Stability of rockslide being studied

Workers said they would need to break the rocks that slid into smaller rocks before they will be able to move them.August Frank Lewiston Tribune

LEWISTON — Idaho remains a state divided today and transportation officials don’t know when they may be able to safely clear a rockslide near Riggins to restore north-south traffic on U.S. Highway 95.

The road has been blocked since Friday morning, when rocks the size of vehicles spilled across it. Officials at the Idaho Transportation Department had hoped to be able to restore traffic by Sunday. They were working on a temporary road around the slide 6 miles south of Riggins, but had to pull back late Saturday afternoon when a large crack appeared in the rocks above the landslide site.

Outside experts are expected to visit the site today and determine what needs to be done to make the area safe for workers and eventually for traffic, said Megan Sausser, a spokeswoman for the department. The highway is likely to remain closed for much of today and perhaps longer.

“The very nature of slides is unpredictable,” said Jared Hopkins, operations engineer for the department. “At this time, we’re not sure when we will be able to open the highway, but we are continuing to conduct geotechnical surveys and (today) will have experts on the slope to pry off any loose material and further analyze its condition.”

In the meantime travelers have few options aside from an hours long detour through eastern Oregon and southeastern Washington. The Idaho County Sheriff’s office posted on its Facebook Page that the nearby Pollock Road cannot be used as a detour. The rural road once would have worked as an alternative route but damage to it several years essentially cut the road in two. The sheriff’s office said the road is posted as closed and those who disobey the closure will be ticketed.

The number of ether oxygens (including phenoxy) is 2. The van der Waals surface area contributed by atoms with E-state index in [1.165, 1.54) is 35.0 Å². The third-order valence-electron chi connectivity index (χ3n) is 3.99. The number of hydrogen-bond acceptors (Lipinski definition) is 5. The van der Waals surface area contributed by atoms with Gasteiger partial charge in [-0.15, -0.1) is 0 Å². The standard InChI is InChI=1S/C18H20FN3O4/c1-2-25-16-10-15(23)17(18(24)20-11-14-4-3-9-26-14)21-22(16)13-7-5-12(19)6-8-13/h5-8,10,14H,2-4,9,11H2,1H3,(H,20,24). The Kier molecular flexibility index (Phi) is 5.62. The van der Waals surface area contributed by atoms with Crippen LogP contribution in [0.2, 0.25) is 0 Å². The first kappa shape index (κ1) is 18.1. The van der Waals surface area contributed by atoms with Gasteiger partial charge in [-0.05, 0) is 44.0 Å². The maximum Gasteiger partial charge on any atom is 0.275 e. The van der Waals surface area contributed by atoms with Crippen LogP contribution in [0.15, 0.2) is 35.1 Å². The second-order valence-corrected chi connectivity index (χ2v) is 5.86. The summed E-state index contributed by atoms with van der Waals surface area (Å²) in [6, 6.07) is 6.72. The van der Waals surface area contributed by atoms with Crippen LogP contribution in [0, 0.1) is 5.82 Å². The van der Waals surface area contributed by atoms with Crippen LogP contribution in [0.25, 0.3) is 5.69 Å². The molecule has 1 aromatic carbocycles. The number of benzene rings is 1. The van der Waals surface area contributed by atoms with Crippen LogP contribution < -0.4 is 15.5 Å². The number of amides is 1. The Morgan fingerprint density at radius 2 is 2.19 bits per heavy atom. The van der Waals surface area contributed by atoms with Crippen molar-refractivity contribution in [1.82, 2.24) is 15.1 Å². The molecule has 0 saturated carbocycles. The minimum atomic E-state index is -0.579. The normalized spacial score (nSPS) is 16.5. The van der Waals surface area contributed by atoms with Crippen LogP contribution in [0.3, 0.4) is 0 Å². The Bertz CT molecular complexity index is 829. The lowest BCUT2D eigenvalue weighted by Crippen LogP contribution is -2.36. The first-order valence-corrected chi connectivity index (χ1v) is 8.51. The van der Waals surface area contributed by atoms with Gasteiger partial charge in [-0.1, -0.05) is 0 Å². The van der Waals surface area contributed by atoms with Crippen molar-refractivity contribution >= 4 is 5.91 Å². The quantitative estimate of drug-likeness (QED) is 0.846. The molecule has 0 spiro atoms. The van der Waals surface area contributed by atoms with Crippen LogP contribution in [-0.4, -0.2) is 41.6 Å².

The U.S. Forest Service also warned travelers against using the remote Sheep Creek Road to bypass the slide. The narrow, dirt and gravel backcountry route east of Riggins climbs out of the Salmon River Canyon via a series of tight switchbacks and then crosses mountainous terrain to reach McCall. The road is not suitable for sedans or vehicles pulling trailers and is not advised for people unfamiliar with driving rough mountain roads, according to the agency.

Idaho is unusual in that there is only one highway — U.S. Highway 95 — connecting its northern and southern halves. Between New Meadows and Riggins, the highway largely follows the Little Salmon River as it squeezes between the Seven Devils Range and Hells Canyon to the west and mountains of central Idaho to the east. Farther east sits the massive Frank Church River of No Return Wilderness Area.

Motorists looking to travel between the northern and southern halves of the state have little choice but to use the highway when it is open or take routes through eastern Oregon and Washington to the west or Montana to the east. There is a history of short term closures of the highway because of slides, especially between Grangeville and New Meadows. The area of the recent blockage was also the site of a 2012 rockslide that disrupted traffic for a time. A steep hillside in the Salmon River canyon about 30 miles south of Grangeville and near the Steelhead Inn has slid numerous times, including in 1997. That year massive flooding also closed the highway south of Riggins.

Barker may be contacted at ebarker@lmtribune.com or at (208) 848-2273. Follow him on Twitter @ezebarker.

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